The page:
Pyrylium salts are a very important class of organic molecules containing a trivalent oxygen atom in a six-membered aromatic ring. In this manuscript, we report a theoretical study of pyrylium salts and their thio-, seleno- and telluro- analogues by means of DFT calculations. For this purpose, unsubstituted 2,4,6-trimethyl and 2,4,6-triphenyl cations and anions with different morphologies were chosen (Cl, NO3 and BF4). The complexes were characterized by means of natural bond orbital and “atoms-in-molecules” theories, and the physical nature of the interactions has been analyzed by means of symmetry-adapted perturbation theory calculations. Our results indicate the presence of anion-π interactions and chalcogen bonds based on both σ- and π-hole interactions and the existence of very favorable σ-complexes, especially for unsubstituted cations. The electrostatic component is dominant in the interactions, although the induction contributions are important, particularly for chloride complexes. The geometrical features of the complexes have been compared with experimental data retrieved from the Cambridge Structural Database. Full article
(This article belongs to the Special Issue Noncovalent pi-Interactions)
Figures

Open AccessArticle Triel Bonds, π-Hole-π-Electrons Interactions in Complexes of Boron and Aluminium Trihalides and Trihydrides with Acetylene and Ethylene
Molecules 2015, 20(6), 11297-11316; doi:10.3390/molecules200611297
Received: 30 April 2015 / Accepted: 15 June 2015 / Published: 19 June 2015
Cited by 23 | PDF Full-text (1224 KB) | HTML Full-text | XML Full-text
Abstract
MP2/aug-cc-pVTZ calculations were performed on complexes of aluminium and boron trihydrides and trihalides with acetylene and ethylene. These complexes are linked through triel bonds where the triel center (B or Al) is characterized by the Lewis acid properties through its π-hole region while
[...] Read more.
MP2/aug-cc-pVTZ calculations were performed on complexes of aluminium and boron trihydrides and trihalides with acetylene and ethylene. These complexes are linked through triel bonds where the triel center (B or Al) is characterized by the Lewis acid properties through its π-hole region while π-electrons of C2H2 or C2H4 molecule play the role of the Lewis base. Some of these interactions possess characteristics of covalent bonds, i.e., the Al-π-electrons links as well as the interaction in the BH3-C2H2 complex. The triel-π-electrons interactions are classified sometimes as the 3c-2e bonds. In the case of boron trihydrides, these interactions are often the preliminary stages of the hydroboration reaction. The Quantum Theory of “Atoms in Molecules” as well as the Natural Bond Orbitals approach are applied here to characterize the π-hole-π-electrons interactions. Full article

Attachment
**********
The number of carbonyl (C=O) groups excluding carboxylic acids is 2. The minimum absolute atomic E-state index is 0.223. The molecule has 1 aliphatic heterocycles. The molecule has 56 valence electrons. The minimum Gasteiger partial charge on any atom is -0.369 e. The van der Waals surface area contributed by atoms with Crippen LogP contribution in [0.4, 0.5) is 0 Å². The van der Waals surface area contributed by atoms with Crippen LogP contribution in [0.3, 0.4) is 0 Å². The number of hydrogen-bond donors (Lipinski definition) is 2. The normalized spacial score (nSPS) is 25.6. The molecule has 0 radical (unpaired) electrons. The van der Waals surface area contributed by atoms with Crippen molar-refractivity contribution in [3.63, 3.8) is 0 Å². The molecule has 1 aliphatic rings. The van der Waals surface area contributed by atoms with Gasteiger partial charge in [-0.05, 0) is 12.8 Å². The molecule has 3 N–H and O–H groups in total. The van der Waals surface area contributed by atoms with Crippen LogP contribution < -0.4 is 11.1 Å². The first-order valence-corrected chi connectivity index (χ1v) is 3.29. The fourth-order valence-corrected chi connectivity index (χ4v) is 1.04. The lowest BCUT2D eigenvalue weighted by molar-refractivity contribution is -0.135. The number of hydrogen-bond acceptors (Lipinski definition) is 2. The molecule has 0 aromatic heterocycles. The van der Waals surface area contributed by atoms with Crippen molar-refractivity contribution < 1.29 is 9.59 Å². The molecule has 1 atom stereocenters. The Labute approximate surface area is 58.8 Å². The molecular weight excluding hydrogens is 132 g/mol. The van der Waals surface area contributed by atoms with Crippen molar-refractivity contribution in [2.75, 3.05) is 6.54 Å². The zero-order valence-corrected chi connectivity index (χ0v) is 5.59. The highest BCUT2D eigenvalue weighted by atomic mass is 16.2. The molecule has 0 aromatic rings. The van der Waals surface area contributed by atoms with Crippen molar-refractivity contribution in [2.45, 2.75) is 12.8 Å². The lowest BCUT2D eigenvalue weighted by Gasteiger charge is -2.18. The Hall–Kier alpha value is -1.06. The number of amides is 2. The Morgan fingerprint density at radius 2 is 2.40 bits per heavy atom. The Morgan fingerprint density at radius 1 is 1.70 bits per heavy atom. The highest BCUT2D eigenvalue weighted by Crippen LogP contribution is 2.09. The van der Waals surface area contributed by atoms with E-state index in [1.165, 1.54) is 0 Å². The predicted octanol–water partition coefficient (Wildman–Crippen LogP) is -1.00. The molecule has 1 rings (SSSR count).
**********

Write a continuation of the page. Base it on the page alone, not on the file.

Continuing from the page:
(This article belongs to the Special Issue Noncovalent pi-Interactions)
Figures

Open AccessArticle Interplay between Beryllium Bonds and Anion-π Interactions in BeR2:C6X6:Y Complexes (R = H, F and Cl, X = H and F, and Y = Cl and Br)
Molecules 2015, 20(6), 9961-9976; doi:10.3390/molecules20069961
Received: 22 April 2015 / Revised: 23 May 2015 / Accepted: 26 May 2015 / Published: 29 May 2015
Cited by 6 | PDF Full-text (1342 KB) | HTML Full-text | XML Full-text | Supplementary Files
Abstract
A theoretical study of the beryllium bonds in BeR2:C6X6 (R = H, F, Cl and X = H and F) has been carried out by means of MP2/aug′-cc-pVDZ computational methods. In addition, the ternary complexes BeR2:C
[...] Read more.